April 10, 2018
4 min read time

Varnish and security


The correlation between cloud/edge computing and security is growing stronger every day, and any caching/CDN solution loses value if it doesn’t deliver a set of features that can address this correlation by securing data and connections.

With the upcoming GDPR (Global Data Protection Regulation), which will come into force on May the 25th and will affect any business with at least a single European user, the demand for security is accelerating. End users and customers also require that their data be protected and that their connections be safe, which recent revelations (and scandals) revolving around Facebook have proven - and proven the importance of.

Varnish, as reverse proxy and CDN software, usually sits in a very strategic layer of your architecture with Varnish itself as the very first HTTP gate a user request has to go through to see his/her request fulfilled (in most cases). Therefore, each Varnish solution comes with a complete set of features that can help to secure your architecture.


HTTPS support

Varnish provides secure connections for both the client and the backend side. It means that the data shuffled between your Varnish server and the final user and the bytes between the origin server and Varnish are always encrypted, protecting privacy and avoiding data leaks.

Hitch is an SSL/TLS client terminator and secures client-side connections; it’s an open source project and fully supported by Varnish Software.

Backend-side HTTPS is a Varnish Software feature. Securing a backend is as easy as setting a flag (on/off) in your Varnish configuration.

Varnish Total Encryption

Encrypting data in cache is as important as having secure connections, as everyone wants to avoid disasters like Cloudbleed. Encrypted cached content will be useless in the event of a data breach, ensuring that your customers’ private information is protected.

Varnish Total Encryption is a Varnish module (VMOD) that is fully tweakable via VCL. Every object in cache will have its own unique AES256 encryption key. This unique key, based on the request fingerprint, is assigned to each request, making it impossible for a request to return anything but its intended cache object.

Encrypting your whole caching layer, from end to end, including cached content, makes your whole infrastructure more secure and resilient and helps your business be completely GDPR compliant.


Request body access

Vmod-bodyaccess exposes the request body in VCL proving functions, among others, to:

  • Log the request body to VSL (Varnish Shared Log) making it available for inspection and for use by other components. The request body can be split in multiple lines to make it more readable.
  • Find strings in a request body. Using regular expressions, you can detect if malicious patterns are present within suspicious request and run a check on those.
  • Evaluate the request body length.

Combining regular expressions check and the length of a request body we can mark a request as potentially dangerous. If we have many requests marked as critical, this could be a DDoS attack.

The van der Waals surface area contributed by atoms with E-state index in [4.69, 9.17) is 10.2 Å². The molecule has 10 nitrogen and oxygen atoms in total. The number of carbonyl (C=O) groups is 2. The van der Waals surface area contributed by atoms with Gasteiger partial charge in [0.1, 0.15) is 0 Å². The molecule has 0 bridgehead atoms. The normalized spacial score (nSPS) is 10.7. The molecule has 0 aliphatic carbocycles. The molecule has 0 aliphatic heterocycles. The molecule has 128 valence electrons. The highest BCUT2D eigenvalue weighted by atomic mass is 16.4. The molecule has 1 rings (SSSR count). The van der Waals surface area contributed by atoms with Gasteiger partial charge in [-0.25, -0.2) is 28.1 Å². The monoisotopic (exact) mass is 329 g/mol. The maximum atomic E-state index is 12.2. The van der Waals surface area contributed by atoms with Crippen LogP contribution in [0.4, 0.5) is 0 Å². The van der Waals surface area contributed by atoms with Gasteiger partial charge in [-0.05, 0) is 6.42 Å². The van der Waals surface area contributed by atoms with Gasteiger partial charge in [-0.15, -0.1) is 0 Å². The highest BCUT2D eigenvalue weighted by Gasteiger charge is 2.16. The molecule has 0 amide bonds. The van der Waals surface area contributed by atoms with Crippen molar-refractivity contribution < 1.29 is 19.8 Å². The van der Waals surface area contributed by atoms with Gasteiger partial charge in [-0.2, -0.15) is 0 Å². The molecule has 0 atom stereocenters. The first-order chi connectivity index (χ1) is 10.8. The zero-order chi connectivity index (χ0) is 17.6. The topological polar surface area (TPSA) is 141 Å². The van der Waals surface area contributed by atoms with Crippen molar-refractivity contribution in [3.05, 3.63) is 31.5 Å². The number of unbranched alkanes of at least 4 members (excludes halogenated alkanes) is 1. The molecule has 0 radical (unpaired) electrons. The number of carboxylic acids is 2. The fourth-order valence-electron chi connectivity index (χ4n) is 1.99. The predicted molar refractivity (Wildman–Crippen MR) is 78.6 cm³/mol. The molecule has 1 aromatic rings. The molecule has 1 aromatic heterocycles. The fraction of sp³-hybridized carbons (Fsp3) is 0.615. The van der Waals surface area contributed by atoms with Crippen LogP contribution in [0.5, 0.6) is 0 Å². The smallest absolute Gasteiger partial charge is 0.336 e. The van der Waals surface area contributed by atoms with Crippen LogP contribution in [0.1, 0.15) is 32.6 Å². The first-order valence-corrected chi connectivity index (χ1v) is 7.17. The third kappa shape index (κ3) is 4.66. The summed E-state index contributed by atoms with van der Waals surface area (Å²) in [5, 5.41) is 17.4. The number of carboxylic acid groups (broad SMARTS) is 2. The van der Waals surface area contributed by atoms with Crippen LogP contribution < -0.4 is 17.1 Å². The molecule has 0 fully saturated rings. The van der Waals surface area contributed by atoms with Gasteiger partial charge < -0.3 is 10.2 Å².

Vmod-vsthrottle provides an API, accessible via VCL, to slow down the pace of incoming requests if anything suspicious is detected, i.e if the same IP address makes numerous requests within a short amount of time (usually seconds). Requests are paced based on a key that could be any VCL string, i.e. IP address, a header, a token, etc.

Optionally specific requests can be blocked for a period of time if the rate limit threshold is reached, which helps by throttling down specific traffic patterns.

Even if Varnish can handle more than 20k req/s, detecting dubious requests and throttling them down is vital to providing good service and avoiding wasted resources


Varnish Web Application Firewall allows you to set your own security rules in ModSecurity style. It is implemented as VMOD making it configurable via VCL.

The Varnish WAF can help you by preventing code injections, malicious clients and by protecting your origin servers. It can be considered security perimeter defense. It is currently under development and will be available starting in Q3 2018.


Using VCL, Varnish can run authentication and authorization logic. Authentication means we can identify each user based on a cookie header or any other VCL token. Once the authentication has been successful, always via VCL, we can decide which piece of content each user is allowed to access.

Combining those two steps a Varnish paywall can be implemented; the solution is fully implemented in VCL using, among others, vmod-http and vmod-kvstore.

Security is taken seriously by the Varnish Software team and our Varnish solutions have extremely flexible security options in place, letting you choose what to secure and how secure you need it to be - as everything can be tweaked via VCL, ultimately helping you secure your caching infrastructure without affecting web performance.

Ready to implement the steps you need to secure yourself and be ready for GDPR? Take a look at our on-demand webinar, "How to make your cache infrastructure GDPR compliant".